Earth Notes: Saving The Planet @HomeSite updated 2020-08-13 19:04 GMT.
Want to do your bit at home to improve your quality of life, save money, cut down on waste and carbon pollution, and get the planet back how it used to be?
Did you know that
On Earth Notes
Featured: Low Carbon Family Holidays (easyread frugal)
Be a social superstar without 57 foreign holidays every year! Cut stress, cost, carbon and food waste. Have loads of fun! #frugal #holiday #TravellersCheck
On Website Technicals (2020-08) (blog site tech)
Diarycast - Conscious Uncouping - Travel (2020-07-26) (podcast short)
Solar Power Finance Without the Jargon, a Review (2019) (easyread review)
On the IKEA SMAKLIG Built-in Induction Hob: Review (easyread frugal review)
On Dynamic Demand Control Potential Value (2009) (research tech)
On an Energy-Saving Replacement TV, LG 26LS3500 26" Review (2012) (easyread review)
Things That We've Done
We've crunched our carbon footprint. We've become a SuperHome. We've pondered other changes that we might make. But most of all there's been quite a lot of fun learning. Maybe it's my engineering mindset, but I've made a hobby out of conservation and meter watching. I've had fun out of 'tuning' life a little. The rest of my family humours me!
See a full list of articles in the site guide, but here's some actions to start with that we took...
Things That You Can Do
Effective changes that can be made at home are based on lowering energy/resource demand...
- Lighting: low-energy light bulbs (eg CFL / compact fluorescent and LED preferably at 60 lumens per Watt (60lm/W) efficiency or better). If rewiring, then look at 12V light circuits connecting to PV/battery systems.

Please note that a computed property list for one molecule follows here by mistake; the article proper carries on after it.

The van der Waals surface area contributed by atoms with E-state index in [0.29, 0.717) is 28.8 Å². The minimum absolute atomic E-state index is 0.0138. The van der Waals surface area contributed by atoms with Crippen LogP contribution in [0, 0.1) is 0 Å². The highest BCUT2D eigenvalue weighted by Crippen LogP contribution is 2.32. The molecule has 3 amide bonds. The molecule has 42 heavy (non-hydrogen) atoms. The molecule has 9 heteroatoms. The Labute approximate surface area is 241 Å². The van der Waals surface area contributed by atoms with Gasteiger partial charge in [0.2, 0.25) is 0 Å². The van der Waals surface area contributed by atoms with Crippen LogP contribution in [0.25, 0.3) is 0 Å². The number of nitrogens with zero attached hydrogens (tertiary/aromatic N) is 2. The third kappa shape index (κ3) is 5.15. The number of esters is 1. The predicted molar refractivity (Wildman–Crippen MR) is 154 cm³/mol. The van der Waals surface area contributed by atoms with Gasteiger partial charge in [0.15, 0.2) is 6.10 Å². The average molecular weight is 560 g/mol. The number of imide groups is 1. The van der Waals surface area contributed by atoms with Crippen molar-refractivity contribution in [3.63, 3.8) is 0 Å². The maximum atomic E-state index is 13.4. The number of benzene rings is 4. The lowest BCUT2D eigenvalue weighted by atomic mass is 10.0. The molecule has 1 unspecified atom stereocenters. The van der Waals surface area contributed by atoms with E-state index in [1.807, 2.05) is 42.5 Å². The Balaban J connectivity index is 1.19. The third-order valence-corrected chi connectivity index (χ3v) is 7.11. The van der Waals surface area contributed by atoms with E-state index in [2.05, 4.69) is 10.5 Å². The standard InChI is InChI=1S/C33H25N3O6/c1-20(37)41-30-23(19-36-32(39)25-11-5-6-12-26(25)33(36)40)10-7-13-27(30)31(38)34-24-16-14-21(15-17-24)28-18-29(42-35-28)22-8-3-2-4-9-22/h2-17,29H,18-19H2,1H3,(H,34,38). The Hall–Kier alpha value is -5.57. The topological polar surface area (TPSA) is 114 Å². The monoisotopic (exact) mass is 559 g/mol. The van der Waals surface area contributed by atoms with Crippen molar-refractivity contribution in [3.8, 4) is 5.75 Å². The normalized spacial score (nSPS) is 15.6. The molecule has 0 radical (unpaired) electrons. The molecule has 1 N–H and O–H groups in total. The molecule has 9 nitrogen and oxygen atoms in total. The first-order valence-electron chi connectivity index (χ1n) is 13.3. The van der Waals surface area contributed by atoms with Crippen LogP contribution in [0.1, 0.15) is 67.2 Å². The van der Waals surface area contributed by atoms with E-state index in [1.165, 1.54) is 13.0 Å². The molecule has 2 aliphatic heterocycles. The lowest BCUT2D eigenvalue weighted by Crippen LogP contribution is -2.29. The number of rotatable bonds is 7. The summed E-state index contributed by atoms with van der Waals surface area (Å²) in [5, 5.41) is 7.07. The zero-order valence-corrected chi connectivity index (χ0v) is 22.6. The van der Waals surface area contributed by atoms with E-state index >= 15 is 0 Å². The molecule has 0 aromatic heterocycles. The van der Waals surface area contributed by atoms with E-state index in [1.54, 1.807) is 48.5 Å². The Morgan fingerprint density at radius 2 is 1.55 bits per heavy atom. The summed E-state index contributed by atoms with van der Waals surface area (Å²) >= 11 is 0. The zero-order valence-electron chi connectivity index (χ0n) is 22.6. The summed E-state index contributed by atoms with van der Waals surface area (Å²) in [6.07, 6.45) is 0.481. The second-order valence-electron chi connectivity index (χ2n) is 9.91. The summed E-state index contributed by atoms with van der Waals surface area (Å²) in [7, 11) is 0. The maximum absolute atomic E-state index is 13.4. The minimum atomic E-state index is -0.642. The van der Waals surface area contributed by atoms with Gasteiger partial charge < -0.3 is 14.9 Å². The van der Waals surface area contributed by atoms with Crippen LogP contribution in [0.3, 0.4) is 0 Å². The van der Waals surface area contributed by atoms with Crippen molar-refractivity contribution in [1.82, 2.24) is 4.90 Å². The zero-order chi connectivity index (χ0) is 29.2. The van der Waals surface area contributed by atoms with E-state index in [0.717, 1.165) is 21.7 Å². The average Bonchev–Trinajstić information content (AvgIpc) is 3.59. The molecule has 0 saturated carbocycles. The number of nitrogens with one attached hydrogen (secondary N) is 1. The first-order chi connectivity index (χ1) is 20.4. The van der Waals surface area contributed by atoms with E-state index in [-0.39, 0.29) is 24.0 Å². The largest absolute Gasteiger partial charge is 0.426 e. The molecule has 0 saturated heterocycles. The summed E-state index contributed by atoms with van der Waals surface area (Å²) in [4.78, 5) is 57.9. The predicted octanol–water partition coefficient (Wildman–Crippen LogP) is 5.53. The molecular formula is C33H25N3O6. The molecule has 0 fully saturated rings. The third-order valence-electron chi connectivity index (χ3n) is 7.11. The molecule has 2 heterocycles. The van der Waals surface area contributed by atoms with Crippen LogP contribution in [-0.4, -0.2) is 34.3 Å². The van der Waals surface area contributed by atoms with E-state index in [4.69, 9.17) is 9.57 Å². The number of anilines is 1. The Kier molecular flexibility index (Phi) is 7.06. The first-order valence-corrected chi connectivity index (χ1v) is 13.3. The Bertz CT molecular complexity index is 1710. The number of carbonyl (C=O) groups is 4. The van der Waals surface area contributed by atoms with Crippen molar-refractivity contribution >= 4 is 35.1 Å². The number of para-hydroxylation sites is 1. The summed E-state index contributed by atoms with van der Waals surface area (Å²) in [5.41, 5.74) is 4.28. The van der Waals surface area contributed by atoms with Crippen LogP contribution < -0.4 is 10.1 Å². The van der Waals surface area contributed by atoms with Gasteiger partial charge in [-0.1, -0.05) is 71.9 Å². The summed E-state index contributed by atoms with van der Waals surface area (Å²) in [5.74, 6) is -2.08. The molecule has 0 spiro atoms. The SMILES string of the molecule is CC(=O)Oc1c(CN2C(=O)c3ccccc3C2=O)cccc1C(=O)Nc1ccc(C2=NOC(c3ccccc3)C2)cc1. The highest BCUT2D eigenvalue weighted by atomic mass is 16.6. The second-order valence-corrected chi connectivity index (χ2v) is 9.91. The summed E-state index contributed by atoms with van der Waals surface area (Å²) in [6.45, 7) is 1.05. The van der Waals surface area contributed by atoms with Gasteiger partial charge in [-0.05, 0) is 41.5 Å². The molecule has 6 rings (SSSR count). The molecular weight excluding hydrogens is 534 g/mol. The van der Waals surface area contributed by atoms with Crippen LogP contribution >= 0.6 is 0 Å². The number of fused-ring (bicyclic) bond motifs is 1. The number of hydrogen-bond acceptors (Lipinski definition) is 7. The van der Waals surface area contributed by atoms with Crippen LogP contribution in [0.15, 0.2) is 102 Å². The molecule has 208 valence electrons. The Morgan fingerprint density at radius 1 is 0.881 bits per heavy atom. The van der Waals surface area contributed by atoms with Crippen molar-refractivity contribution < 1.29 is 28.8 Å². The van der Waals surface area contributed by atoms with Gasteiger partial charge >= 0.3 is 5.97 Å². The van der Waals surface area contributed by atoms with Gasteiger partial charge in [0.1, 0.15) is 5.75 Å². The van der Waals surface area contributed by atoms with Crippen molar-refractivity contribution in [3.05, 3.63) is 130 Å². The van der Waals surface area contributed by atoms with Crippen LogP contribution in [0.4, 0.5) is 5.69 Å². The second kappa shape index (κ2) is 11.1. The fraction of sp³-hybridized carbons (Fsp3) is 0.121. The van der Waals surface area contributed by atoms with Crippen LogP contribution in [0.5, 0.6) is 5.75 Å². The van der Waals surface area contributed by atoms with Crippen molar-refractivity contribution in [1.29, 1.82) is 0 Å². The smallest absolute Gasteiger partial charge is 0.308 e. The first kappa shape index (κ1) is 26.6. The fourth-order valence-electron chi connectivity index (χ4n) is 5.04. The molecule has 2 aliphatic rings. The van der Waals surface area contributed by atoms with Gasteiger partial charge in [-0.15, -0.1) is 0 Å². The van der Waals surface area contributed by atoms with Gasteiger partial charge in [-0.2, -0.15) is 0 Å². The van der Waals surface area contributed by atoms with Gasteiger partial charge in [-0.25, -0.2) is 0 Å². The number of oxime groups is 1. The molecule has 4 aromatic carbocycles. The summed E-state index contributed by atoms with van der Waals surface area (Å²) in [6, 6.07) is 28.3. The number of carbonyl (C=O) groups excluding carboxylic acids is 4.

- High-efficiency white goods (eg fridges) and other electrical goods at home and at work. Look at energy consumption in use, eg per wash or while on, and in 'standby' mode if you won't be turning them off at the wall. Choose an energy supplier that provides 'green' energy and supports renewables.
- For cooking: investigate CO2 savings with induction cookers and microwave ovens.
- Clothes washing: alternate ideas with drying (eg on a line), and low-temperature (cold/30°C/40°C) washing and do full loads. Also, simple changes in habits and textiles (wool is brilliant compared to cotton for whole-life costing as well as washing/drying/ironing). Re-use fashions!
- Low water-use toilets, showers.
- Insulation and thermal capacity (over-cladding buildings).
- Close curtains at dusk to retain heat (and on hot sunny days to keep the sun/heat out).
- Turn down your heating thermostat 1°C for up to 10% saving. 18°C to 21°C is about right during the day (and hypothermia is only really a risk when temperatures at home are as low as 5°C, but spending more than two hours at 12°C raises blood pressure), and nearer 14°C at night when sleeping. Only heat rooms that you are using. Use a timer (or something smarter) to avoid heating when no one is home! Wearing the right clothing helps keep you comfortable at lower temperatures.
- Don't have your hot water thermostat set higher than 60°C/140°F, and 'instant' water heaters avoid losses from a tank for new systems.
- Don't leave gadgets and appliances on standby/charging, turn them off (maybe with a smart power-strip or trailing adapter) or unplug them. You might trim as much as 30% off your electricity bill.
- Check your mains electricity use at home with tools such as the Kill-a-Watt meter, or just read your supply meter daily or weekly. Gas too.
- Minimise the electricity you use at times of peak grid load (eg 4pm to 9pm in the autumn/winter in the UK) since more carbon-intensive and expensive fuels may be burnt in 'peaking' plants, and the grid is under most strain too. Intensity at peak time circa 2009 was ~0.6kgCO2/kWh, as much as 50% over typical levels.
- On the flip-side, make good use of energy when it's abundant such as saving up computing work until the sun is shining for low-carbon results.
- Reduce, re-use, recycle.
- See some thoughtful tips at MoneySavingExpert.com.